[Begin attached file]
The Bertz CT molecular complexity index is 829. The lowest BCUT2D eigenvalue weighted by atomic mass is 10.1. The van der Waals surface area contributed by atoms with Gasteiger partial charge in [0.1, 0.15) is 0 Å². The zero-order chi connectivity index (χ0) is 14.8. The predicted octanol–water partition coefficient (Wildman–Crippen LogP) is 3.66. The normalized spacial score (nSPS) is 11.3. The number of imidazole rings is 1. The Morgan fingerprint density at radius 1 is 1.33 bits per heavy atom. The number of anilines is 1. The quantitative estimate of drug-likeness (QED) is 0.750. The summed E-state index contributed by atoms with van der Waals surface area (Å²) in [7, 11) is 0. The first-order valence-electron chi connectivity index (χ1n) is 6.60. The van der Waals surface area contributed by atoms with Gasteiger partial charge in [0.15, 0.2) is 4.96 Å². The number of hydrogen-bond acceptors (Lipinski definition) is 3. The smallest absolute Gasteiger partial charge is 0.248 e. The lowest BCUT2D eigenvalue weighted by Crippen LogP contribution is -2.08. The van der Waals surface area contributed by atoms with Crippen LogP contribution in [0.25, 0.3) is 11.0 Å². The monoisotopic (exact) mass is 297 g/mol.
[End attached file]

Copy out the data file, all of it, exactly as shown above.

The Bertz CT molecular complexity index is 829. The lowest BCUT2D eigenvalue weighted by atomic mass is 10.1. The van der Waals surface area contributed by atoms with Gasteiger partial charge in [0.1, 0.15) is 0 Å². The zero-order chi connectivity index (χ0) is 14.8. The predicted octanol–water partition coefficient (Wildman–Crippen LogP) is 3.66. The normalized spacial score (nSPS) is 11.3. The number of imidazole rings is 1. The Morgan fingerprint density at radius 1 is 1.33 bits per heavy atom. The number of anilines is 1. The quantitative estimate of drug-likeness (QED) is 0.750. The summed E-state index contributed by atoms with van der Waals surface area (Å²) in [7, 11) is 0. The first-order valence-electron chi connectivity index (χ1n) is 6.60. The van der Waals surface area contributed by atoms with Gasteiger partial charge in [0.15, 0.2) is 4.96 Å². The number of hydrogen-bond acceptors (Lipinski definition) is 3. The smallest absolute Gasteiger partial charge is 0.248 e. The lowest BCUT2D eigenvalue weighted by Crippen LogP contribution is -2.08. The van der Waals surface area contributed by atoms with Crippen LogP contribution in [0.25, 0.3) is 11.0 Å². The monoisotopic (exact) mass is 297 g/mol.